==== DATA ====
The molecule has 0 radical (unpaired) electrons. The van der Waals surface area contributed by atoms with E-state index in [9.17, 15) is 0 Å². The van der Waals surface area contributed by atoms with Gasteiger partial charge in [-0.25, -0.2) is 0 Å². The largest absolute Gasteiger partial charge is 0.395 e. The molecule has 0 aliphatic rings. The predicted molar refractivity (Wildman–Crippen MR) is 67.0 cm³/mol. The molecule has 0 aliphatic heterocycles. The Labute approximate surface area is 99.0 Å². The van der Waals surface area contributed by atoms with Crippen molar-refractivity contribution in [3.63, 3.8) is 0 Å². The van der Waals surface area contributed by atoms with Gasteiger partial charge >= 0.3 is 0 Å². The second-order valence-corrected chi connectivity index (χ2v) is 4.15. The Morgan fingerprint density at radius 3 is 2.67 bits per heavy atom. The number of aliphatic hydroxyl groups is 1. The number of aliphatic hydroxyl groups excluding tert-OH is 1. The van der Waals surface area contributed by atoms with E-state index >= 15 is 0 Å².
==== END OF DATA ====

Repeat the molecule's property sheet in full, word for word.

The molecule has 0 radical (unpaired) electrons. The van der Waals surface area contributed by atoms with E-state index in [9.17, 15) is 0 Å². The van der Waals surface area contributed by atoms with Gasteiger partial charge in [-0.25, -0.2) is 0 Å². The largest absolute Gasteiger partial charge is 0.395 e. The molecule has 0 aliphatic rings. The predicted molar refractivity (Wildman–Crippen MR) is 67.0 cm³/mol. The molecule has 0 aliphatic heterocycles. The Labute approximate surface area is 99.0 Å². The van der Waals surface area contributed by atoms with Crippen molar-refractivity contribution in [3.63, 3.8) is 0 Å². The van der Waals surface area contributed by atoms with Gasteiger partial charge >= 0.3 is 0 Å². The second-order valence-corrected chi connectivity index (χ2v) is 4.15. The Morgan fingerprint density at radius 3 is 2.67 bits per heavy atom. The number of aliphatic hydroxyl groups is 1. The number of aliphatic hydroxyl groups excluding tert-OH is 1. The van der Waals surface area contributed by atoms with E-state index >= 15 is 0 Å².